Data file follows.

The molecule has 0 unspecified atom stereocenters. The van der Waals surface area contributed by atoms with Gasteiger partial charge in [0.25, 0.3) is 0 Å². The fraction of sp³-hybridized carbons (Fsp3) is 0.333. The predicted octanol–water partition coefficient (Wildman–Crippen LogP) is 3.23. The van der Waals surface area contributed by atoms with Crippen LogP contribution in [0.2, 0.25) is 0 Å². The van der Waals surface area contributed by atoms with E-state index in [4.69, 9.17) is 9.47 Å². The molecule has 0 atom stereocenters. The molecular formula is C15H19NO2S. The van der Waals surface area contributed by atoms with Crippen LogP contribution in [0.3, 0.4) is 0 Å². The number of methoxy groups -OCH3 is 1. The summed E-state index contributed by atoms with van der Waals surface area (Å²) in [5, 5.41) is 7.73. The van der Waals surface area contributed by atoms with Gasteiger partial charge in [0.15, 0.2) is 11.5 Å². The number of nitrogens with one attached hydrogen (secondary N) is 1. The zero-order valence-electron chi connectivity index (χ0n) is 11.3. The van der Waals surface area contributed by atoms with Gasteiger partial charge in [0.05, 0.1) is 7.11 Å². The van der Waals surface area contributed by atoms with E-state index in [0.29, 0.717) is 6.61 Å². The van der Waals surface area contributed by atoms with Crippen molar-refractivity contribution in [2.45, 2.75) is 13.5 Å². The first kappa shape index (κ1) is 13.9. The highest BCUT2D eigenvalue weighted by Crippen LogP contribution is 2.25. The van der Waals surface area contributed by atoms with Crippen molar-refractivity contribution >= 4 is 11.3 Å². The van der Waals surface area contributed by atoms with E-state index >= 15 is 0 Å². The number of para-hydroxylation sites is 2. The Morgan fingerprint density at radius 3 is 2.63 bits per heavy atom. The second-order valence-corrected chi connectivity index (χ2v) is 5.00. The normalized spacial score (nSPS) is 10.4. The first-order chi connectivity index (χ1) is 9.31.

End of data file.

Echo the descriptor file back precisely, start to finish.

The molecule has 0 unspecified atom stereocenters. The van der Waals surface area contributed by atoms with Gasteiger partial charge in [0.25, 0.3) is 0 Å². The fraction of sp³-hybridized carbons (Fsp3) is 0.333. The predicted octanol–water partition coefficient (Wildman–Crippen LogP) is 3.23. The van der Waals surface area contributed by atoms with Crippen LogP contribution in [0.2, 0.25) is 0 Å². The van der Waals surface area contributed by atoms with E-state index in [4.69, 9.17) is 9.47 Å². The molecule has 0 atom stereocenters. The molecular formula is C15H19NO2S. The van der Waals surface area contributed by atoms with Crippen LogP contribution in [0.3, 0.4) is 0 Å². The number of methoxy groups -OCH3 is 1. The summed E-state index contributed by atoms with van der Waals surface area (Å²) in [5, 5.41) is 7.73. The van der Waals surface area contributed by atoms with Gasteiger partial charge in [0.15, 0.2) is 11.5 Å². The number of nitrogens with one attached hydrogen (secondary N) is 1. The zero-order valence-electron chi connectivity index (χ0n) is 11.3. The van der Waals surface area contributed by atoms with Gasteiger partial charge in [0.05, 0.1) is 7.11 Å². The van der Waals surface area contributed by atoms with E-state index in [0.29, 0.717) is 6.61 Å². The van der Waals surface area contributed by atoms with Crippen molar-refractivity contribution in [2.45, 2.75) is 13.5 Å². The first kappa shape index (κ1) is 13.9. The highest BCUT2D eigenvalue weighted by Crippen LogP contribution is 2.25. The van der Waals surface area contributed by atoms with Crippen molar-refractivity contribution >= 4 is 11.3 Å². The van der Waals surface area contributed by atoms with E-state index >= 15 is 0 Å². The number of para-hydroxylation sites is 2. The Morgan fingerprint density at radius 3 is 2.63 bits per heavy atom. The second-order valence-corrected chi connectivity index (χ2v) is 5.00. The normalized spacial score (nSPS) is 10.4. The first-order chi connectivity index (χ1) is 9.31.